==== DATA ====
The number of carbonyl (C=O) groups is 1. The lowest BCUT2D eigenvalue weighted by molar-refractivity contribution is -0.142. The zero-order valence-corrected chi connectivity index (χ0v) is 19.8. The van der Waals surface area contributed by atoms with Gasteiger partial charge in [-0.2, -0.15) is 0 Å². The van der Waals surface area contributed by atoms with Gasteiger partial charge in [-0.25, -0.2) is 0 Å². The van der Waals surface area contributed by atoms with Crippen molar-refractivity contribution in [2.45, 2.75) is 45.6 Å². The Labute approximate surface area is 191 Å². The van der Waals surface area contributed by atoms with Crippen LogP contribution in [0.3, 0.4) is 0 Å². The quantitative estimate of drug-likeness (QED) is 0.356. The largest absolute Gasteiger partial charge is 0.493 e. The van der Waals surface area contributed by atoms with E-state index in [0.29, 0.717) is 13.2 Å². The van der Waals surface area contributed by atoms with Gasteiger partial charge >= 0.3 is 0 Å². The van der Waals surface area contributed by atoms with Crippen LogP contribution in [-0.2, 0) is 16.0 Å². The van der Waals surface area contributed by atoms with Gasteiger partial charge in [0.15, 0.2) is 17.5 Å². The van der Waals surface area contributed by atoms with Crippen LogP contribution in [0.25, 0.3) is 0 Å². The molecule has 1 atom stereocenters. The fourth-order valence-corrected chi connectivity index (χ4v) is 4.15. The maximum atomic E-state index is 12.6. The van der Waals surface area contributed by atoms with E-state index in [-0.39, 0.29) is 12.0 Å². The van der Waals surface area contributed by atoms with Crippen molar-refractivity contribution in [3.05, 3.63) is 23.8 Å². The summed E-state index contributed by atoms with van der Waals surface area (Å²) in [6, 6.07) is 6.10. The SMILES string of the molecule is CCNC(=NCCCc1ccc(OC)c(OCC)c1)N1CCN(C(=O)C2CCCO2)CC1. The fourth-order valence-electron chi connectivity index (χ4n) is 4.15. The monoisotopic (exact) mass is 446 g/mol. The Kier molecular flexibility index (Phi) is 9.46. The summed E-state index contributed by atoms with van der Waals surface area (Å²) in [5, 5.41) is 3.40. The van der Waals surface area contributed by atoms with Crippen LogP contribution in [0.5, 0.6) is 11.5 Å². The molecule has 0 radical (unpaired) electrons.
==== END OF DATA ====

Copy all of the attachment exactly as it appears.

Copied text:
The number of carbonyl (C=O) groups is 1. The lowest BCUT2D eigenvalue weighted by molar-refractivity contribution is -0.142. The zero-order valence-corrected chi connectivity index (χ0v) is 19.8. The van der Waals surface area contributed by atoms with Gasteiger partial charge in [-0.2, -0.15) is 0 Å². The van der Waals surface area contributed by atoms with Gasteiger partial charge in [-0.25, -0.2) is 0 Å². The van der Waals surface area contributed by atoms with Crippen molar-refractivity contribution in [2.45, 2.75) is 45.6 Å². The Labute approximate surface area is 191 Å². The van der Waals surface area contributed by atoms with Crippen LogP contribution in [0.3, 0.4) is 0 Å². The quantitative estimate of drug-likeness (QED) is 0.356. The largest absolute Gasteiger partial charge is 0.493 e. The van der Waals surface area contributed by atoms with E-state index in [0.29, 0.717) is 13.2 Å². The van der Waals surface area contributed by atoms with Gasteiger partial charge >= 0.3 is 0 Å². The van der Waals surface area contributed by atoms with Crippen LogP contribution in [-0.2, 0) is 16.0 Å². The van der Waals surface area contributed by atoms with Gasteiger partial charge in [0.15, 0.2) is 17.5 Å². The van der Waals surface area contributed by atoms with Crippen LogP contribution in [0.25, 0.3) is 0 Å². The molecule has 1 atom stereocenters. The fourth-order valence-corrected chi connectivity index (χ4v) is 4.15. The maximum atomic E-state index is 12.6. The van der Waals surface area contributed by atoms with E-state index in [-0.39, 0.29) is 12.0 Å². The van der Waals surface area contributed by atoms with Crippen molar-refractivity contribution in [3.05, 3.63) is 23.8 Å². The summed E-state index contributed by atoms with van der Waals surface area (Å²) in [6, 6.07) is 6.10. The SMILES string of the molecule is CCNC(=NCCCc1ccc(OC)c(OCC)c1)N1CCN(C(=O)C2CCCO2)CC1. The fourth-order valence-electron chi connectivity index (χ4n) is 4.15. The monoisotopic (exact) mass is 446 g/mol. The Kier molecular flexibility index (Phi) is 9.46. The summed E-state index contributed by atoms with van der Waals surface area (Å²) in [5, 5.41) is 3.40. The van der Waals surface area contributed by atoms with Crippen LogP contribution in [0.5, 0.6) is 11.5 Å². The molecule has 0 radical (unpaired) electrons.